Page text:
Either problem can be corrected in a few minutes with simple tools, but it definitely takes the gun “out of the fight” for the duration. I always caution people new to the gun about this problem, but still about a third of them will make this mistake at least once. Usually, once someone gets the hang of it, they don’t have a problem. And it is important to note that in normal operation, the gun cycles without any problems, chambering a new round from the magazine reliably. But this is still an important consideration in choosing a self-defense gun, and I would not recommend that anyone with poor hand strength (needed to rack the slide with sufficient force) choose the XR9-S.

To the best of my knowledge, there are still no after-market sights available for the XR9-S/BullPup9. I sent my front sight to a gunsmith friend, who turned it into a nice fiber-optic sight, but that’s about the best you can do in terms of improving the sights.

I do still love the little XR9-S, and I carry it a fair amount of the time. In terms of power and shoot-ability, it’s one of the best very compact packages out there. But it is a niche gun, and not suitable for every person or situation. So if you’re tempted, or intrigued, be sure to try one before you buy.

Jim Downey

 

October 31, 2017 Posted by | 9mm Luger (9x19), Anecdotes, Boberg Arms, Links | , , , , , , , , , , , , , , | Leave a comment

Reflections upon a reflex sight.

I recently came across a really good sale on a Trijicon RMR reflex sight, and decided to take the plunge and add it to my Glock 21. I had handled and shot some other competition handguns with a reflex set-up, but I hadn’t yet tried one on a more-or-less stock gun intended for routine use, and wasn’t sure how well it would work or how I would like it.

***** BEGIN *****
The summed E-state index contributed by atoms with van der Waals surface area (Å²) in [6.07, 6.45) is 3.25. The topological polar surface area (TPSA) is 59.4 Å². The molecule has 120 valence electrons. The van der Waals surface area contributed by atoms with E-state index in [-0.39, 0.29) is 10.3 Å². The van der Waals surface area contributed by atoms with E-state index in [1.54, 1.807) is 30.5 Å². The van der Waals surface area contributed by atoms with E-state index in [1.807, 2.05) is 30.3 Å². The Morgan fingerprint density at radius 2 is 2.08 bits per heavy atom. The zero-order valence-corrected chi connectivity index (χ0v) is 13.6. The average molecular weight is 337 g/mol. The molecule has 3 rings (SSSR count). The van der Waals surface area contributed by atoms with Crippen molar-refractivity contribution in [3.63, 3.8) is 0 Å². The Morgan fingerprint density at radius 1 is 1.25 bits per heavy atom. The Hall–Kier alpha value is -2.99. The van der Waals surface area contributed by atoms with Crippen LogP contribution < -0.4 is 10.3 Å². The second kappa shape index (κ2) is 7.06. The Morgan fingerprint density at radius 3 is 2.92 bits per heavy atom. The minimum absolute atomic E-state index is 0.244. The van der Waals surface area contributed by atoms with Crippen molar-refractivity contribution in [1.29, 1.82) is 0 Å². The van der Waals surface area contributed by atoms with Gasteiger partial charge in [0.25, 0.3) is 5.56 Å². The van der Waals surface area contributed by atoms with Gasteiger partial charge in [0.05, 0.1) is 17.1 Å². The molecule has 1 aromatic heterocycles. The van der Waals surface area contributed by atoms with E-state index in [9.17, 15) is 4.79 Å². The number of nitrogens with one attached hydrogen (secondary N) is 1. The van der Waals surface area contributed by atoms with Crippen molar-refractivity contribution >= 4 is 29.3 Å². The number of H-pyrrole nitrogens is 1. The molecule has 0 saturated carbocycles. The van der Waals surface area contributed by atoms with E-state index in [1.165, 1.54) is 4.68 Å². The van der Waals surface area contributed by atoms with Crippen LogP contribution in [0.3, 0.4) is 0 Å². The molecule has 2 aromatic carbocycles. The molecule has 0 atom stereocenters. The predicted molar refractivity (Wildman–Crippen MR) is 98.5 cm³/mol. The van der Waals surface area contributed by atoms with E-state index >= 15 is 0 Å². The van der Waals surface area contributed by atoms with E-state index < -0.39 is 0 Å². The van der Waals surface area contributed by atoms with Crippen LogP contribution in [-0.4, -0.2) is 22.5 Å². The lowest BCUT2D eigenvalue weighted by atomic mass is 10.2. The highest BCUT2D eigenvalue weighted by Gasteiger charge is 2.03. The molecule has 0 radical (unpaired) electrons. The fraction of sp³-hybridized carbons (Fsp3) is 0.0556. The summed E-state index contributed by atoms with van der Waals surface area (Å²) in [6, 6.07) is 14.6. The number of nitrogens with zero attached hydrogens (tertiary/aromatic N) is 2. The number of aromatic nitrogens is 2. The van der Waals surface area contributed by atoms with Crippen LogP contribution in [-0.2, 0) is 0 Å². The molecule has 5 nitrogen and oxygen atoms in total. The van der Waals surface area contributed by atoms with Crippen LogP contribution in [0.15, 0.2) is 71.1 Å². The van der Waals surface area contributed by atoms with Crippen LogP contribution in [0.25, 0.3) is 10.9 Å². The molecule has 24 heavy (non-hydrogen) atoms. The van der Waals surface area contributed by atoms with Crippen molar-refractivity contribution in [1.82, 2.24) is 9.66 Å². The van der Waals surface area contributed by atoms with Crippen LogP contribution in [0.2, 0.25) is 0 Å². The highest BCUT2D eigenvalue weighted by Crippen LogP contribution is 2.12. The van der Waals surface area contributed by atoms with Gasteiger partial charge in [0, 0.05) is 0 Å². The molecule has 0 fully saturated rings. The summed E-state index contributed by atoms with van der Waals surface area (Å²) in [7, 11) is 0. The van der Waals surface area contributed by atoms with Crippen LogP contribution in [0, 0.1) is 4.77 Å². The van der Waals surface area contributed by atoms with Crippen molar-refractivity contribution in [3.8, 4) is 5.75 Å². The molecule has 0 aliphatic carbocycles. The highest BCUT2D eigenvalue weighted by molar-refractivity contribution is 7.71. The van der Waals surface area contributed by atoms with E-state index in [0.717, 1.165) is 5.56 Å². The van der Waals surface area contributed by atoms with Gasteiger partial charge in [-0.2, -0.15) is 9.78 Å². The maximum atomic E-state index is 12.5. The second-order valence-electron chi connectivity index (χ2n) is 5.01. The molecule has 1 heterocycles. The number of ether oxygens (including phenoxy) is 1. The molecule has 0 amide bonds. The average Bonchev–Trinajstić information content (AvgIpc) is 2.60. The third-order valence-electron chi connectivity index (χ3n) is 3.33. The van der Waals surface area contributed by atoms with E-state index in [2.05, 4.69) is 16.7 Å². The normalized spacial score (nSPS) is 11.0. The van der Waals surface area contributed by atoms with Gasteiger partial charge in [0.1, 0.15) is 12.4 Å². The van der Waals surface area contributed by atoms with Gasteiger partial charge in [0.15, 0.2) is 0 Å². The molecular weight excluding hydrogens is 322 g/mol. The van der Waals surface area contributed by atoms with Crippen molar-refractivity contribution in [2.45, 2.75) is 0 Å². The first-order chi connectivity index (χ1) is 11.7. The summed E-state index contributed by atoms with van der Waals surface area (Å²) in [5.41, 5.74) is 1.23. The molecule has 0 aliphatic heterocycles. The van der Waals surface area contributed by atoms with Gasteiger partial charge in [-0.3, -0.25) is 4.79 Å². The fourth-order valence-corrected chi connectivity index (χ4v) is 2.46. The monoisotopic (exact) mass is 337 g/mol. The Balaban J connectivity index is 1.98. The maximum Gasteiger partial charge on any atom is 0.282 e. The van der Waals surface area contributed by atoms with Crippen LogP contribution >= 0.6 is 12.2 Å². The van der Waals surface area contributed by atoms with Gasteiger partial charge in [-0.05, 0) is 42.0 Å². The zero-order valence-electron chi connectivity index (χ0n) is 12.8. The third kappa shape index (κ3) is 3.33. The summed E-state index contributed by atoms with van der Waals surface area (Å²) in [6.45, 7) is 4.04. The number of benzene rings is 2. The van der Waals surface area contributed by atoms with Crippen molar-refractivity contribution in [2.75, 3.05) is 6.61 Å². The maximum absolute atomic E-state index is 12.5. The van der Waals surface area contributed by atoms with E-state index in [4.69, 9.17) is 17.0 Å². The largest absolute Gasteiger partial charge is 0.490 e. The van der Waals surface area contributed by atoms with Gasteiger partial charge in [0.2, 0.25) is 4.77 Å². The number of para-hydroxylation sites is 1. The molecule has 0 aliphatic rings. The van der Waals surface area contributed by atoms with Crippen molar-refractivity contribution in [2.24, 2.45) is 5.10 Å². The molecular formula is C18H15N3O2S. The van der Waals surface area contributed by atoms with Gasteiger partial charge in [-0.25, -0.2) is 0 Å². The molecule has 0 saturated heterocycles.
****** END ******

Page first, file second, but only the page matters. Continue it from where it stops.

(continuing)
My G21 had been set up to handle the .460 Rowland cartridge, complete with compensator, so it wasn’t exactly stock. You can see it here:

Converted G21 on left, G30S on right.

As I have previously noted, I have now changed over to using the .45 Super cartridge rather than the .460 Rowland because the .45 Super offers most of the benefits of the .460 Rowland without some of the disadvantages. But I have kept the conversion kit in place because it gives me more flexibility in ammo selection and more control of the gun. And since I don’t carry the G21, the extra mass/length of the compensator doesn’t make a difference in day-to-day use. Thinking along those lines, I figured that adding a reflex sight to the G21 wouldn’t cause a problem, and might make it an even better home defense firearm.

So along with the RMR I got an adapter plate which just slides into position where the rear sight of the Glock mounts. Mounting the optic just took a few minutes and no special tools other than a light hammer and brass punch. Here’s the result:

And this morning I had a chance to take it out to the range for testing, to see what I thought of it.

I like it. A lot.

It took a little getting used to, since I have about 50 years of shooting experience which has conditioned me to always look for the front sight on a gun, and place that on the target. The RMR sticks up too much for that to work well, and if you can see the front sight through the RMR you probably won’t see the red dot. Rather, you have to tilt the front of the gun down for the red dot to appear. This actually puts the gun back to the normal position you shoot it in, but you’re just looking above the front sight — parallel to the slide, as it were.

The RMR I got was the one with the 6.5 MOA dot, which I figured would be easier and quicker to get on target even if I wasn’t wearing my glasses, and would give me adequate accuracy at any distance I was likely to use the gun (say 25 yards or less). At 10 yards distance at the range, the dot appeared to be about half-an-inch across, perhaps a bit more. For my purposes this was more than accurate enough to knock down steel plates consistently. As I get more used to the RMR, moving out to 25 yards should give similar results.